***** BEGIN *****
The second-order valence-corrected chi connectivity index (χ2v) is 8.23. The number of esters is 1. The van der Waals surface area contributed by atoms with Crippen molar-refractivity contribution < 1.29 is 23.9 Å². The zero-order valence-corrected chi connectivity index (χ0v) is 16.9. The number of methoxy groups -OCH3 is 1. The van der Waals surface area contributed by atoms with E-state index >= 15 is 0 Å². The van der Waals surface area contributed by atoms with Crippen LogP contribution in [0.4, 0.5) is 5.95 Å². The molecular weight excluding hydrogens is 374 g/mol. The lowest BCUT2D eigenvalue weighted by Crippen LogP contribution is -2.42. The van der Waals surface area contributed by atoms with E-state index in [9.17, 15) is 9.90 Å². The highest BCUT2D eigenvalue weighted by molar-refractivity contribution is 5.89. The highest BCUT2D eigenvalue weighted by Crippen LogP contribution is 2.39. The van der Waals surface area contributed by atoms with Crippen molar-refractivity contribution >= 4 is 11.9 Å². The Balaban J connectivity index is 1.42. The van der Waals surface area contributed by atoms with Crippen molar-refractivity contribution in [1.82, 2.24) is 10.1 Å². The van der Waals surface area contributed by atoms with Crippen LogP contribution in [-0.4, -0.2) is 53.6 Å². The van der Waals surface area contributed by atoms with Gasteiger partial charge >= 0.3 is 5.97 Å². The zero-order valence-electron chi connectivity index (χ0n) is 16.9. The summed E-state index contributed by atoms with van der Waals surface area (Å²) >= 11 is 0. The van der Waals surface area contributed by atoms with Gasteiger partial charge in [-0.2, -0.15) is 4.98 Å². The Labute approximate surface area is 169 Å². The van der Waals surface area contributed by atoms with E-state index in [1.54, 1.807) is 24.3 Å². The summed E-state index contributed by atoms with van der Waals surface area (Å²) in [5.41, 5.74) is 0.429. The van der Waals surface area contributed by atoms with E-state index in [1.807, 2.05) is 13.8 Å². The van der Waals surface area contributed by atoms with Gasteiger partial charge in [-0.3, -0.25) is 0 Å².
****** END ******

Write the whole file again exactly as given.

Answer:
The second-order valence-corrected chi connectivity index (χ2v) is 8.23. The number of esters is 1. The van der Waals surface area contributed by atoms with Crippen molar-refractivity contribution < 1.29 is 23.9 Å². The zero-order valence-corrected chi connectivity index (χ0v) is 16.9. The number of methoxy groups -OCH3 is 1. The van der Waals surface area contributed by atoms with E-state index >= 15 is 0 Å². The van der Waals surface area contributed by atoms with Crippen LogP contribution in [0.4, 0.5) is 5.95 Å². The molecular weight excluding hydrogens is 374 g/mol. The lowest BCUT2D eigenvalue weighted by Crippen LogP contribution is -2.42. The van der Waals surface area contributed by atoms with E-state index in [9.17, 15) is 9.90 Å². The highest BCUT2D eigenvalue weighted by molar-refractivity contribution is 5.89. The highest BCUT2D eigenvalue weighted by Crippen LogP contribution is 2.39. The van der Waals surface area contributed by atoms with Crippen molar-refractivity contribution >= 4 is 11.9 Å². The Balaban J connectivity index is 1.42. The van der Waals surface area contributed by atoms with Crippen molar-refractivity contribution in [1.82, 2.24) is 10.1 Å². The van der Waals surface area contributed by atoms with Crippen LogP contribution in [-0.4, -0.2) is 53.6 Å². The van der Waals surface area contributed by atoms with Gasteiger partial charge >= 0.3 is 5.97 Å². The zero-order valence-electron chi connectivity index (χ0n) is 16.9. The summed E-state index contributed by atoms with van der Waals surface area (Å²) >= 11 is 0. The van der Waals surface area contributed by atoms with Gasteiger partial charge in [-0.2, -0.15) is 4.98 Å². The Labute approximate surface area is 169 Å². The van der Waals surface area contributed by atoms with E-state index in [1.54, 1.807) is 24.3 Å². The summed E-state index contributed by atoms with van der Waals surface area (Å²) in [5.41, 5.74) is 0.429. The van der Waals surface area contributed by atoms with E-state index in [1.807, 2.05) is 13.8 Å². The van der Waals surface area contributed by atoms with Gasteiger partial charge in [-0.3, -0.25) is 0 Å².